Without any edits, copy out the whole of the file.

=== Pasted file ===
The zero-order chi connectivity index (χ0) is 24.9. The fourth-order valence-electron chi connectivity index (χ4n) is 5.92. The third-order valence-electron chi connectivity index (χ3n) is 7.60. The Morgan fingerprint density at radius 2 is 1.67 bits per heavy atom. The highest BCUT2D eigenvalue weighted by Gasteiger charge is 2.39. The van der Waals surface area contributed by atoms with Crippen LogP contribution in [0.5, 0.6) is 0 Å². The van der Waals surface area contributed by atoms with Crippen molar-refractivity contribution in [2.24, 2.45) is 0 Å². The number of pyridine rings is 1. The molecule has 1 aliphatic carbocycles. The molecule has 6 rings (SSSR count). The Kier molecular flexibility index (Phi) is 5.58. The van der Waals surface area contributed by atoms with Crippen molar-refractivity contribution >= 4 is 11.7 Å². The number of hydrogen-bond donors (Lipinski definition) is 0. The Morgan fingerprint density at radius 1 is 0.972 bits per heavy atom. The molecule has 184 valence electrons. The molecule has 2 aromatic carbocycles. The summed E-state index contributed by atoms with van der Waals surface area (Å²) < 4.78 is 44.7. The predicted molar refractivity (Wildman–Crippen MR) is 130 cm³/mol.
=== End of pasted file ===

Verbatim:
The zero-order chi connectivity index (χ0) is 24.9. The fourth-order valence-electron chi connectivity index (χ4n) is 5.92. The third-order valence-electron chi connectivity index (χ3n) is 7.60. The Morgan fingerprint density at radius 2 is 1.67 bits per heavy atom. The highest BCUT2D eigenvalue weighted by Gasteiger charge is 2.39. The van der Waals surface area contributed by atoms with Crippen LogP contribution in [0.5, 0.6) is 0 Å². The van der Waals surface area contributed by atoms with Crippen molar-refractivity contribution in [2.24, 2.45) is 0 Å². The number of pyridine rings is 1. The molecule has 1 aliphatic carbocycles. The molecule has 6 rings (SSSR count). The Kier molecular flexibility index (Phi) is 5.58. The van der Waals surface area contributed by atoms with Crippen molar-refractivity contribution >= 4 is 11.7 Å². The number of hydrogen-bond donors (Lipinski definition) is 0. The Morgan fingerprint density at radius 1 is 0.972 bits per heavy atom. The molecule has 184 valence electrons. The molecule has 2 aromatic carbocycles. The summed E-state index contributed by atoms with van der Waals surface area (Å²) < 4.78 is 44.7. The predicted molar refractivity (Wildman–Crippen MR) is 130 cm³/mol.